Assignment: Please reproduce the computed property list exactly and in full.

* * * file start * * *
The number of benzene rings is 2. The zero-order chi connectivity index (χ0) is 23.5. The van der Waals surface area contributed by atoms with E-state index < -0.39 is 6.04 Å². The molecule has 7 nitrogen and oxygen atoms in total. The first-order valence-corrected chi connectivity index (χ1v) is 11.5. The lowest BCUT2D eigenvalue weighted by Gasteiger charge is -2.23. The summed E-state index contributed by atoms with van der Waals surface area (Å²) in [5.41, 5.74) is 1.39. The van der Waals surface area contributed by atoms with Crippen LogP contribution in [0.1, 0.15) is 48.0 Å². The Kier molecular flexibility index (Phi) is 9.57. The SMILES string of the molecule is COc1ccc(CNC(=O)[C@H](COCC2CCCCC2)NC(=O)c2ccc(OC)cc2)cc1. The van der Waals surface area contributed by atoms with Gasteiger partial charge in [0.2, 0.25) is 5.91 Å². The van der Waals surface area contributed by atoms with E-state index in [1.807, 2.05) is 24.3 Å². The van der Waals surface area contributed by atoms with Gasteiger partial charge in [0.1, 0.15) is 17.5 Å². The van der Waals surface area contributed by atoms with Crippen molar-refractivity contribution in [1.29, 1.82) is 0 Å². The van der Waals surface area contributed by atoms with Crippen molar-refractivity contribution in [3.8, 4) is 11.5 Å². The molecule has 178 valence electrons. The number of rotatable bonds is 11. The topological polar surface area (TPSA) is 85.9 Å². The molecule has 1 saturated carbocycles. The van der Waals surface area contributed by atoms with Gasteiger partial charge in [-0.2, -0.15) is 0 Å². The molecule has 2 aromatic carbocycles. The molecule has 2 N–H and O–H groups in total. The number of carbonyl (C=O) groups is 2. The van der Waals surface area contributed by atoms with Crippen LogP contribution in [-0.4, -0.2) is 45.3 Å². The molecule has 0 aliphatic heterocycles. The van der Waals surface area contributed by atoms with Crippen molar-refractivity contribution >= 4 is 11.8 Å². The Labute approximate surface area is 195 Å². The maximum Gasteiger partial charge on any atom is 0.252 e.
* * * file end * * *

The number of benzene rings is 2. The zero-order chi connectivity index (χ0) is 23.5. The van der Waals surface area contributed by atoms with E-state index < -0.39 is 6.04 Å². The molecule has 7 nitrogen and oxygen atoms in total. The first-order valence-corrected chi connectivity index (χ1v) is 11.5. The lowest BCUT2D eigenvalue weighted by Gasteiger charge is -2.23. The summed E-state index contributed by atoms with van der Waals surface area (Å²) in [5.41, 5.74) is 1.39. The van der Waals surface area contributed by atoms with Crippen LogP contribution in [0.1, 0.15) is 48.0 Å². The Kier molecular flexibility index (Phi) is 9.57. The SMILES string of the molecule is COc1ccc(CNC(=O)[C@H](COCC2CCCCC2)NC(=O)c2ccc(OC)cc2)cc1. The van der Waals surface area contributed by atoms with Gasteiger partial charge in [0.2, 0.25) is 5.91 Å². The van der Waals surface area contributed by atoms with E-state index in [1.807, 2.05) is 24.3 Å². The van der Waals surface area contributed by atoms with Gasteiger partial charge in [0.1, 0.15) is 17.5 Å². The van der Waals surface area contributed by atoms with Crippen molar-refractivity contribution in [1.29, 1.82) is 0 Å². The van der Waals surface area contributed by atoms with Crippen molar-refractivity contribution in [3.8, 4) is 11.5 Å². The molecule has 178 valence electrons. The number of rotatable bonds is 11. The topological polar surface area (TPSA) is 85.9 Å². The molecule has 1 saturated carbocycles. The van der Waals surface area contributed by atoms with Gasteiger partial charge in [-0.2, -0.15) is 0 Å². The molecule has 2 aromatic carbocycles. The molecule has 2 N–H and O–H groups in total. The number of carbonyl (C=O) groups is 2. The van der Waals surface area contributed by atoms with Crippen LogP contribution in [-0.4, -0.2) is 45.3 Å². The molecule has 0 aliphatic heterocycles. The van der Waals surface area contributed by atoms with Crippen molar-refractivity contribution >= 4 is 11.8 Å². The Labute approximate surface area is 195 Å². The maximum Gasteiger partial charge on any atom is 0.252 e.